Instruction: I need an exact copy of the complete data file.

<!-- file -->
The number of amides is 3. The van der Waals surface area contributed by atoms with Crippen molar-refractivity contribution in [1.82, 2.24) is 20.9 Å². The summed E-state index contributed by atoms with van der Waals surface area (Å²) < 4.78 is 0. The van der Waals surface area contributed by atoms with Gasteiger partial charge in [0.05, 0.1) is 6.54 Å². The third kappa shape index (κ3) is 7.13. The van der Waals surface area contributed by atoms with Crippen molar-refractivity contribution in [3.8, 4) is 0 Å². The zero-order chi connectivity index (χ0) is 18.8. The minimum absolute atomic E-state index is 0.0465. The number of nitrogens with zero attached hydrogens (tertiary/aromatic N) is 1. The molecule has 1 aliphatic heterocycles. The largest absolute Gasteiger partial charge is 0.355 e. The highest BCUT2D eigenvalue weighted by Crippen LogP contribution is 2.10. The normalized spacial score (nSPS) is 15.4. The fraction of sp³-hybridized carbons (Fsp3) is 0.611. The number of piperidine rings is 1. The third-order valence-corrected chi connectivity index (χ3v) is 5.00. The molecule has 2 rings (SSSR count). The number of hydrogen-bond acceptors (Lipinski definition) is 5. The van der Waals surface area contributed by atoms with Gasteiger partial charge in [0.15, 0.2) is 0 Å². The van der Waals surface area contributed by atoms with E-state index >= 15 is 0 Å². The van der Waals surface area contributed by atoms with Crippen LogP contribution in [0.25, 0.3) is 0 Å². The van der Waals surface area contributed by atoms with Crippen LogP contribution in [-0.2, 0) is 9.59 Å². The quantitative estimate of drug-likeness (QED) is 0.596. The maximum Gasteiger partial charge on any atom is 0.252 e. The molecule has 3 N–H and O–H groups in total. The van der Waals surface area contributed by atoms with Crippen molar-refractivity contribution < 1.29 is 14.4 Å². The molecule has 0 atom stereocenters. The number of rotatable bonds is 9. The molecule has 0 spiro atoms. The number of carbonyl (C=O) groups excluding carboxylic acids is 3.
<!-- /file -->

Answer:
The number of amides is 3. The van der Waals surface area contributed by atoms with Crippen molar-refractivity contribution in [1.82, 2.24) is 20.9 Å². The summed E-state index contributed by atoms with van der Waals surface area (Å²) < 4.78 is 0. The van der Waals surface area contributed by atoms with Gasteiger partial charge in [0.05, 0.1) is 6.54 Å². The third kappa shape index (κ3) is 7.13. The van der Waals surface area contributed by atoms with Crippen molar-refractivity contribution in [3.8, 4) is 0 Å². The zero-order chi connectivity index (χ0) is 18.8. The minimum absolute atomic E-state index is 0.0465. The number of nitrogens with zero attached hydrogens (tertiary/aromatic N) is 1. The molecule has 1 aliphatic heterocycles. The largest absolute Gasteiger partial charge is 0.355 e. The highest BCUT2D eigenvalue weighted by Crippen LogP contribution is 2.10. The normalized spacial score (nSPS) is 15.4. The fraction of sp³-hybridized carbons (Fsp3) is 0.611. The number of piperidine rings is 1. The third-order valence-corrected chi connectivity index (χ3v) is 5.00. The molecule has 2 rings (SSSR count). The number of hydrogen-bond acceptors (Lipinski definition) is 5. The van der Waals surface area contributed by atoms with Gasteiger partial charge in [0.15, 0.2) is 0 Å². The van der Waals surface area contributed by atoms with E-state index >= 15 is 0 Å². The van der Waals surface area contributed by atoms with Crippen LogP contribution in [0.25, 0.3) is 0 Å². The van der Waals surface area contributed by atoms with Crippen LogP contribution in [-0.2, 0) is 9.59 Å². The quantitative estimate of drug-likeness (QED) is 0.596. The maximum Gasteiger partial charge on any atom is 0.252 e. The molecule has 3 N–H and O–H groups in total. The van der Waals surface area contributed by atoms with Crippen molar-refractivity contribution < 1.29 is 14.4 Å². The molecule has 0 atom stereocenters. The number of rotatable bonds is 9. The molecule has 0 spiro atoms. The number of carbonyl (C=O) groups excluding carboxylic acids is 3.